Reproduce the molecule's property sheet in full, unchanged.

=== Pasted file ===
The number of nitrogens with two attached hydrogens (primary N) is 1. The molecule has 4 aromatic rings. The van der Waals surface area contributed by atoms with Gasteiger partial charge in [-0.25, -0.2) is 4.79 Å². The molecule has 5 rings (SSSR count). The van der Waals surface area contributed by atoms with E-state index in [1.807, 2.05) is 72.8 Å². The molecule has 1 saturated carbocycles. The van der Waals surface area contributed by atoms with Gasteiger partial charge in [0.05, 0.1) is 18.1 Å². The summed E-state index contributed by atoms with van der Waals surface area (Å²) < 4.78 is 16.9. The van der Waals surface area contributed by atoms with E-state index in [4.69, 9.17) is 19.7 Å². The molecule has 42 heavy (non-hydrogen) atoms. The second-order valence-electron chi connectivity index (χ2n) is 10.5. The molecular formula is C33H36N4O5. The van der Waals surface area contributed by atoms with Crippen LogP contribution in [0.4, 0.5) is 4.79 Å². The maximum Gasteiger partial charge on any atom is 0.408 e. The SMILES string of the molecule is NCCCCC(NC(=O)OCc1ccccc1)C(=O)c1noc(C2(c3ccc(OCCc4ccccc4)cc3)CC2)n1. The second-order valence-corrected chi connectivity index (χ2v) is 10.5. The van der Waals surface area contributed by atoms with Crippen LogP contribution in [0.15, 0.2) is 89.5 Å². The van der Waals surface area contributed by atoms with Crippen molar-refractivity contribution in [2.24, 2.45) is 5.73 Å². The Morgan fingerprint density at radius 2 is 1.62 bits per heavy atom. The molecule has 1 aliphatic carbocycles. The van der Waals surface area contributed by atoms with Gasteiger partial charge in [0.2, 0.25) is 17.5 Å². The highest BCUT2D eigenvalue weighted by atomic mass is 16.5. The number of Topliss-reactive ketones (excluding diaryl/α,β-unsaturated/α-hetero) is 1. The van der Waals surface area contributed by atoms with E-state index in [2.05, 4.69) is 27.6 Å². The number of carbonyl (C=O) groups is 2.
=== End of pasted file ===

The number of nitrogens with two attached hydrogens (primary N) is 1. The molecule has 4 aromatic rings. The van der Waals surface area contributed by atoms with Gasteiger partial charge in [-0.25, -0.2) is 4.79 Å². The molecule has 5 rings (SSSR count). The van der Waals surface area contributed by atoms with E-state index in [1.807, 2.05) is 72.8 Å². The molecule has 1 saturated carbocycles. The van der Waals surface area contributed by atoms with Gasteiger partial charge in [0.05, 0.1) is 18.1 Å². The summed E-state index contributed by atoms with van der Waals surface area (Å²) < 4.78 is 16.9. The van der Waals surface area contributed by atoms with E-state index in [4.69, 9.17) is 19.7 Å². The molecule has 42 heavy (non-hydrogen) atoms. The second-order valence-electron chi connectivity index (χ2n) is 10.5. The molecular formula is C33H36N4O5. The van der Waals surface area contributed by atoms with Crippen LogP contribution in [0.4, 0.5) is 4.79 Å². The maximum Gasteiger partial charge on any atom is 0.408 e. The SMILES string of the molecule is NCCCCC(NC(=O)OCc1ccccc1)C(=O)c1noc(C2(c3ccc(OCCc4ccccc4)cc3)CC2)n1. The second-order valence-corrected chi connectivity index (χ2v) is 10.5. The van der Waals surface area contributed by atoms with Crippen LogP contribution in [0.15, 0.2) is 89.5 Å². The van der Waals surface area contributed by atoms with Crippen molar-refractivity contribution in [2.24, 2.45) is 5.73 Å². The Morgan fingerprint density at radius 2 is 1.62 bits per heavy atom. The molecule has 1 aliphatic carbocycles. The van der Waals surface area contributed by atoms with Gasteiger partial charge in [0.2, 0.25) is 17.5 Å². The highest BCUT2D eigenvalue weighted by atomic mass is 16.5. The number of Topliss-reactive ketones (excluding diaryl/α,β-unsaturated/α-hetero) is 1. The van der Waals surface area contributed by atoms with E-state index in [2.05, 4.69) is 27.6 Å². The number of carbonyl (C=O) groups is 2.